Roy Carrillo and Darren Lancaster of GO Sleeves: “You can’t do it by yourself!”

It takes a tribe! You just gotta have a strong bench of experienced advisors and partners to make a new business work. If you don’t have the network then make sure to bring in people to help you who have the network you don’t have. You can’t do it by yourself! As a part of […]

Thrive invites voices from many spheres to share their perspectives on our Community platform. Community stories are not commissioned by our editorial team, and opinions expressed by Community contributors do not reflect the opinions of Thrive or its employees. More information on our Community guidelines is available here.

It takes a tribe! You just gotta have a strong bench of experienced advisors and partners to make a new business work. If you don’t have the network then make sure to bring in people to help you who have the network you don’t have. You can’t do it by yourself!

As a part of our series called “Meet The Inventors”, I had the pleasure of interviewing Roy Carrillo and Darren Lancaster who both live in San Jose California.

Roy and Darren recently invented GO Sleeves ( which bring Kinesiology technology to compression sleeves in order to relieve pain and accelerate recovery for their users. GO Sleeves follows a successful marketing strategy used over the past 8 years for brand clients of their digital marketing agency LTV Digital (

Roy and Darren originally met through sports, playing competitive basketball together for 15 years before working together at Darren co-founded ThinOptics in 2013 and held the roles of CMO and head of eCommerce. Together with Roy they shipped over 2M glasses resulting in over 10M dollars of annual sales across 170 countries internationally via eCommerce. ThinOptics became the #1 selling reading glasses product in the US market during their tenure.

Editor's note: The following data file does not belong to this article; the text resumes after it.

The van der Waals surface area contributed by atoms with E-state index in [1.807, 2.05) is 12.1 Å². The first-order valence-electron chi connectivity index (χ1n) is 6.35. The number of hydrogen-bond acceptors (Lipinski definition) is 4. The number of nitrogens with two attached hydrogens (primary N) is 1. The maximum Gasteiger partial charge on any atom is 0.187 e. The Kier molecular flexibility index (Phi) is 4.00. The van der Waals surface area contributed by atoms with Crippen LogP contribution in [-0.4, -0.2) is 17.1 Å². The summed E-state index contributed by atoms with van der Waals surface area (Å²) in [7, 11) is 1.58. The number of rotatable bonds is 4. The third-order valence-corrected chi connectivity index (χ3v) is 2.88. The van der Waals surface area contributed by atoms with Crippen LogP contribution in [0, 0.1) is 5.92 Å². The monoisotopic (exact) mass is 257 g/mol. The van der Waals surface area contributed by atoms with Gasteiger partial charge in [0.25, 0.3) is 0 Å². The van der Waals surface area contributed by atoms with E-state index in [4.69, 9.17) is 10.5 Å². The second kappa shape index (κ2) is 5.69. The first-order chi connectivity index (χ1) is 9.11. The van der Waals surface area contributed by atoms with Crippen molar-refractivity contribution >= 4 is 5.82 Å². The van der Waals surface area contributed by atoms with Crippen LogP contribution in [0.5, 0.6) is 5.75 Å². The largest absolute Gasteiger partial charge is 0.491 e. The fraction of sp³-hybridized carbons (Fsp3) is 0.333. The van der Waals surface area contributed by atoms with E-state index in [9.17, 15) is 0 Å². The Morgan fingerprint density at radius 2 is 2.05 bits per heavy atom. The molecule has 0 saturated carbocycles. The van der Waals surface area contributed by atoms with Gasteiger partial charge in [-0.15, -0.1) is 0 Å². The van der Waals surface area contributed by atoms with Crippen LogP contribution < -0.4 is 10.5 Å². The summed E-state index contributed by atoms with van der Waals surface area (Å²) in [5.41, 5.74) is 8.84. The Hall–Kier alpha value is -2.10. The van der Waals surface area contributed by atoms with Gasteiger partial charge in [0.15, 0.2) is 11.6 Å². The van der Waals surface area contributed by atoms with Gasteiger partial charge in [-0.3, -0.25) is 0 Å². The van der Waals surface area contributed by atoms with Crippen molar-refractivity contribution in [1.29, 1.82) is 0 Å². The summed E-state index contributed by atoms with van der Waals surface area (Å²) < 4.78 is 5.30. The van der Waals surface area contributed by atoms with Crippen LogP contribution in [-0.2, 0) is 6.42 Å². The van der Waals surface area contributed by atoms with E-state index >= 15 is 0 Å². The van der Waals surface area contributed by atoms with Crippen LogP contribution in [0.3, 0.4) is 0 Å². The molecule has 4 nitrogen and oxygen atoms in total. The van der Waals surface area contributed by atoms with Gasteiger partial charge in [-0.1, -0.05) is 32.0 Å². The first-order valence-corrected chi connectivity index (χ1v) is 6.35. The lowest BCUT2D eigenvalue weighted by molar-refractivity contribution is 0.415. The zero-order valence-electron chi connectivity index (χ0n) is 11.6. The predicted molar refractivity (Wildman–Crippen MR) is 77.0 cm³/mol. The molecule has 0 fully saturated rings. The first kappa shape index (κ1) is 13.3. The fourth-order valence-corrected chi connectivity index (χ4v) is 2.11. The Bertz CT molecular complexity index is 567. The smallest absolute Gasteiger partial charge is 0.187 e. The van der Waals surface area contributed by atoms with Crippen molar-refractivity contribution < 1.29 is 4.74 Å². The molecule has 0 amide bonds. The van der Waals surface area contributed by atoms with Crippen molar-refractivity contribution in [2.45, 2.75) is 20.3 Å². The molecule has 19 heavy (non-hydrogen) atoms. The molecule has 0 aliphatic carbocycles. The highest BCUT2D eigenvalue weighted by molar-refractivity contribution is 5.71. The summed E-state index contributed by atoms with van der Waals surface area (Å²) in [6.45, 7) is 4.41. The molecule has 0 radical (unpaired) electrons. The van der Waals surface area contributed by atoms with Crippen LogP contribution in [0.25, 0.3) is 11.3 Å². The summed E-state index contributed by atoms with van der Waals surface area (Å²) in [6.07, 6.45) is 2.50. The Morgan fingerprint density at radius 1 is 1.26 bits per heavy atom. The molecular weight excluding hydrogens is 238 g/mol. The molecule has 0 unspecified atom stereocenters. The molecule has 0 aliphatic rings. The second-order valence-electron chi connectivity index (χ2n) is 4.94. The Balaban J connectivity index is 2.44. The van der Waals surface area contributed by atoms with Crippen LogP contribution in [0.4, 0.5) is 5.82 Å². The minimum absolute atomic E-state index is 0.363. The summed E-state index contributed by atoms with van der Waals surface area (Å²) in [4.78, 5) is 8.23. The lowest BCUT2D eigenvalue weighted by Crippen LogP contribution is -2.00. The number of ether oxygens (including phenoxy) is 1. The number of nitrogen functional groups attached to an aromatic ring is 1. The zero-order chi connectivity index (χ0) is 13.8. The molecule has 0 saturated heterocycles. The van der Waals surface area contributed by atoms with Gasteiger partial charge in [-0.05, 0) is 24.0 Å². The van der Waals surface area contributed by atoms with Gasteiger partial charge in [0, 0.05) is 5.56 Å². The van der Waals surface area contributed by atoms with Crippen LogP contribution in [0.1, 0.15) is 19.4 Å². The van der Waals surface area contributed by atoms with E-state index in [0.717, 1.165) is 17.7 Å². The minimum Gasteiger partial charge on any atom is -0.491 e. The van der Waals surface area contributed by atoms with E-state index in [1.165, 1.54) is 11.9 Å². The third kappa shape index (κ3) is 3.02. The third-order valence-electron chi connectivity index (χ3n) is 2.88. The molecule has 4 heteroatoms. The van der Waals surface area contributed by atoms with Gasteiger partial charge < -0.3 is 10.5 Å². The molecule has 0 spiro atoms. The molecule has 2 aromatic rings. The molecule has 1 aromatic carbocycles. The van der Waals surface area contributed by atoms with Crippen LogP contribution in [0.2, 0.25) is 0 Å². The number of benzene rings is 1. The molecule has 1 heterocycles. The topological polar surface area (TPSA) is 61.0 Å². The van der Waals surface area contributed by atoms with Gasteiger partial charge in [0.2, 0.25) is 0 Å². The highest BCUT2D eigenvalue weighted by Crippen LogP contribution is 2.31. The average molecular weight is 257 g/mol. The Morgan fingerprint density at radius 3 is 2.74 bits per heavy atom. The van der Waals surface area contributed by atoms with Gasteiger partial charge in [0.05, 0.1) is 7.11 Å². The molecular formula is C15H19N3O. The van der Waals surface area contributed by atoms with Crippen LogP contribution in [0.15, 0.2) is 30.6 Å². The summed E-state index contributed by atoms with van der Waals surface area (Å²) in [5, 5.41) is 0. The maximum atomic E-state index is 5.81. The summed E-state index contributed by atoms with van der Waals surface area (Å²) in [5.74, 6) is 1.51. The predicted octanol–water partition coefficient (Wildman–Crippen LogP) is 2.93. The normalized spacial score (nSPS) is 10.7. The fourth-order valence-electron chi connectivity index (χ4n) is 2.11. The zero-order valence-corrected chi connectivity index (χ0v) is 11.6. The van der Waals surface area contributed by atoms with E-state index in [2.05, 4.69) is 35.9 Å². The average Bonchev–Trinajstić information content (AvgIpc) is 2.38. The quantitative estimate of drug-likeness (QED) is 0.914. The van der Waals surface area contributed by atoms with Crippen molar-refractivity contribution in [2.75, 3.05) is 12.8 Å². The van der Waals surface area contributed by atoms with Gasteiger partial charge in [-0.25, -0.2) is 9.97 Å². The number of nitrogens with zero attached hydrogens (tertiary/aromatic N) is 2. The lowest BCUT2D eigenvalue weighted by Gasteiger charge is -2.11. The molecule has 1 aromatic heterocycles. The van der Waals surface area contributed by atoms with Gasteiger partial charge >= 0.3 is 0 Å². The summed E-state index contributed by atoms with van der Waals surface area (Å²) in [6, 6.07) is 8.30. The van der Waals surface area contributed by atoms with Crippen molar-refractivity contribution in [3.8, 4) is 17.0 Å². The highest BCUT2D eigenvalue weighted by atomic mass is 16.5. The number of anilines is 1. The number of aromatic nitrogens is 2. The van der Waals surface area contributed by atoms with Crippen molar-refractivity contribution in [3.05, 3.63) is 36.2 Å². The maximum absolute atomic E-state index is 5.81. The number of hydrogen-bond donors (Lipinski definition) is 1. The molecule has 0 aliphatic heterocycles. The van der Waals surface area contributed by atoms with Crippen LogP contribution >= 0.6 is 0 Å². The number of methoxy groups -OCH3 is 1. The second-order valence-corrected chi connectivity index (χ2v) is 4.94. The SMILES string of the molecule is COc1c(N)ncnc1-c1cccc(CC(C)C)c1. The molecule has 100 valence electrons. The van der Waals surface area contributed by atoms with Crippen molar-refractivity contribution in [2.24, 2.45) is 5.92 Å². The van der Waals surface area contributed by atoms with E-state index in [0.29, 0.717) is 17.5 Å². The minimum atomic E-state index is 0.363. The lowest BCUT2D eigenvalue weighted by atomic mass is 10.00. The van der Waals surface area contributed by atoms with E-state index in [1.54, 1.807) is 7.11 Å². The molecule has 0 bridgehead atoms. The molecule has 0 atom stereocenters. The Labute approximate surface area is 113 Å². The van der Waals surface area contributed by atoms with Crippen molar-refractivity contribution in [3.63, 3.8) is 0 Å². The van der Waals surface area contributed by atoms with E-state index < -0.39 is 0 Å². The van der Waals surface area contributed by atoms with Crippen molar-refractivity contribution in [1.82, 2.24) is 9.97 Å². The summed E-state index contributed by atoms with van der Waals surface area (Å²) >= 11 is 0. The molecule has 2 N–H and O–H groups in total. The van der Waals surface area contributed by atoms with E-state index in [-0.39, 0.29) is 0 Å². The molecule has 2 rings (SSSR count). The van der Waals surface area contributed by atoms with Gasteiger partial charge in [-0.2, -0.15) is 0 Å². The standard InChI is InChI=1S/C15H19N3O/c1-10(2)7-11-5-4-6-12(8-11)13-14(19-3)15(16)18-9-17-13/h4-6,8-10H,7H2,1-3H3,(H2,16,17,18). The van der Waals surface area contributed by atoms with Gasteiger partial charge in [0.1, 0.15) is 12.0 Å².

Roy and Darren are not happy unless they are active. Darren grew up on the ski slopes of Lake Tahoe as a competitive ski racer and Roy has been a sports junkie since the moment he could stand on two feet. Inspired by his father who played Pro basketball, Roy followed his father’s career path by playing basketball in college and professional level back in the Philippines in the 90’s. With the current pandemic restrictions, Roy and Darren are not able to compete in basketball. Roy stays super active mountain biking in the Santa Cruz mountains and trains with his fellow CrossFitters at CrossFIt Almaden. Darren does home workouts, running, hiking and Bikram yoga.

Roy’s family of four is super active in sports such as CrossFit, Olympic weight lifting and volleyball.

Darren’s family of six spends as many weekends as possible in the Lake Tahoe area skiing and snowboarding.

Thank you so much for doing this with us! Before we dive in, our readers would love to learn a bit more about you. Can you tell us a bit about your “childhood backstory”?


My childhood was mostly spent in the Philippines. My mother was a 4th grade teacher, and my father played professional basketball while selling life insurance. We’d commute to school via “jeepney” and sit on traffic for about an hour to a four mile destination. It’s humid with scorching heat in the Philippines, especially with a uniform on, so you can’t really walk to school. We grew up with a lot of cousins in our compound, a really tight knit family community, and were very competitive in everything that we’d do and most especially, basketball.